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GCC economies already on a recovery path, but where do opportunities lie?

This is a cautious good news story for GCC businesses. Certain metrics are showing recovery signs, with the UAE and Saudi primed to offer investment opportunities

The Saudi Arabian non-oil economy is well on the path to recovery The restoration of the Gulf Cooperation Council’s relationship with Qatar will improve cooperation The UAE offers greater scope than most of its neighbors for expansionary fiscal policy in the shorter term

This is a cautious good news story for GCC businesses. Certain metrics are showing recovery signs, with the UAE and Saudi primed to offer investment opportunities.

Positive end 2020 signs   

Business activity in the Arab world’s two largest economies improved at the end of last year, with Saudi Arabia seeing its strongest expansion in 13 months.

After 2020 setbacks caused by the spread of Covid-19 and lower crude prices, non-oil private sector economies in the United Arab Emirates and neighboring Saudi still faced job losses as firms adjusted to the challenges of the global pandemic.

Purchasing Managers’ Index surveys compiled by IHS Markit in December for the two Gulf nations rose above the threshold of 50 that separates growth from contraction. In Saudi, the gauge rose to the highest since November 2019, driven by an increase in output and new business.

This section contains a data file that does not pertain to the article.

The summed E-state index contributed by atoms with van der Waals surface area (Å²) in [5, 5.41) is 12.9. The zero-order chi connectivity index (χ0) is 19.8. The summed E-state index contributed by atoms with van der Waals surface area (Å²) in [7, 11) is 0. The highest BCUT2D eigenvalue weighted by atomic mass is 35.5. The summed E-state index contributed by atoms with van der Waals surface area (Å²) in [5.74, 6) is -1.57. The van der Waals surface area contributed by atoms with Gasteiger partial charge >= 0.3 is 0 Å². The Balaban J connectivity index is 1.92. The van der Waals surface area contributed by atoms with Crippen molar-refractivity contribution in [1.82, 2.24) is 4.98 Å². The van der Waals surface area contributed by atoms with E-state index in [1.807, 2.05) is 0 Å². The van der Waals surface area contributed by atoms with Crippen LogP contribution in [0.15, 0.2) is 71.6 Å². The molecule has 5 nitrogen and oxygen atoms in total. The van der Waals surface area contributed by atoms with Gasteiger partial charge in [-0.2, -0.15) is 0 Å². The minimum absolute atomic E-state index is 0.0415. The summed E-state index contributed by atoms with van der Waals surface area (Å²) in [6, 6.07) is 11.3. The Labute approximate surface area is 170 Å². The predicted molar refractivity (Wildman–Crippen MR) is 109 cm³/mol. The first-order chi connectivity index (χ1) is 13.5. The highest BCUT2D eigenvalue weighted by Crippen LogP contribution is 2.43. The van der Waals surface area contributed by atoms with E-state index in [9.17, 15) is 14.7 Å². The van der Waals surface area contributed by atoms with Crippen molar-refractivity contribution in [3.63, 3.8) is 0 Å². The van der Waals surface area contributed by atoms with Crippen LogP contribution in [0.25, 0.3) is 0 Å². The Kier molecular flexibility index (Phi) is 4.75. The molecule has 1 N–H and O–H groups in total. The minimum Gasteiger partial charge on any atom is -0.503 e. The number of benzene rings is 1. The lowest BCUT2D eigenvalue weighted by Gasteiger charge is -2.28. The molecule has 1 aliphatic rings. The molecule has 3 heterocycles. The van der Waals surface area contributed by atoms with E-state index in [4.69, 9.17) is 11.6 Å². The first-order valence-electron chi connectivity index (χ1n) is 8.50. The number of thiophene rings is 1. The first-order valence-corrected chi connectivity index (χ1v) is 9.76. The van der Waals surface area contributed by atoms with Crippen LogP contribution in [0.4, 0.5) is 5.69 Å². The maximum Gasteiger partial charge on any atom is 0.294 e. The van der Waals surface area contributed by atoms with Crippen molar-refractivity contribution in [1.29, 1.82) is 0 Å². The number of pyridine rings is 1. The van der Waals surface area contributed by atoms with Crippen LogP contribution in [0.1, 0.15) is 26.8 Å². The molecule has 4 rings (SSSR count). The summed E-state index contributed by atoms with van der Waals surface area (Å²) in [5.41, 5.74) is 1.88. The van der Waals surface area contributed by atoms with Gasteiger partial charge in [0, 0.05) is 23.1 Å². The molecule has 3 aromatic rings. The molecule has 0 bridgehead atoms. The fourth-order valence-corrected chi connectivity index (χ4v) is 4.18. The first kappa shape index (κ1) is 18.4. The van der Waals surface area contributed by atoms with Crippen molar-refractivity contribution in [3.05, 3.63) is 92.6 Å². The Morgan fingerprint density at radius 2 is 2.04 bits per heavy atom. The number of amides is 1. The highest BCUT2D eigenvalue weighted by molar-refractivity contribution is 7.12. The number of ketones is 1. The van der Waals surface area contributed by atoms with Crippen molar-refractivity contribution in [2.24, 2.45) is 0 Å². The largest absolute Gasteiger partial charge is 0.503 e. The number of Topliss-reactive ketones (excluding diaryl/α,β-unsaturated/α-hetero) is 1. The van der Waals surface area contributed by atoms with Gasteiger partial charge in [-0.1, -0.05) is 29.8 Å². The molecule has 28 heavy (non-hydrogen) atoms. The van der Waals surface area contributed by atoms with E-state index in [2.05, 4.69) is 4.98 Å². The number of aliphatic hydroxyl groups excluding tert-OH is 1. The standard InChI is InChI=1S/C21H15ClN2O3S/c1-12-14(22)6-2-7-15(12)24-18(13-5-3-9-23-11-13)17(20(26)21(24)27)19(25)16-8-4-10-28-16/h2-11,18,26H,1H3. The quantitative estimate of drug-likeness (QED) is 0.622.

The Saudi Arabian non-oil economy is well on the path to recovery,” said David Owen, an economist at IHS Markit. “The PMI is now (just) above its series trend level, suggesting the economy is growing at a relatively normal pace, albeit with a lingering output gap to recover.”

Read: Big changes are coming to Oman in 2021, aimed at fixing economy, employment

An inviting UAE business climate

The UAE has always striven to attract business but today it is turning into a haven for investment. 

UAE’s Federal Decree-Law 26 of 2020 (Amendment Decree) was issued on September 27, 2020 and introduced significant amendments to Federal Law 2 of 2015 (Commercial Companies Law) and repealed Federal Law 19 of 2018 (FDI Law). 

The Amendment Decree will remove longstanding foreign ownership restrictions, including the requirement for “onshore” local companies to be 51% owned by UAE nationals, but these changes will not take effect until 6 months from when the Amendment Decree was published in the Official Gazette.

It will also remove requirements for a majority of directors of a joint-stock company to be UAE nationals (other than companies carrying on “strategic impact” activities). 

The Amendment Decree will also remove the requirement by foreign companies, who are establishing a branch or representative office in the UAE, to maintain a local agent.

These are important developments for attracting FDI into the UAE and are expected to substantially reduce registration and administration costs for businesses.

Qatar truce to rekindle cooperation 

The restoration of the Gulf Cooperation Council’s relationship with Qatar will improve cooperation but the damage done by the rift is likely to remain, says S&P.

However, the agency foresees no rating impact on the countries at present, saying they would remain as follows: Qatar (AA-/Stable/A-1+), Saudi Arabia (A-/Stable/A-2), Bahrain (B+/Stable/B), and Egypt (B/Stable/B). The UAE is not rated by the agency.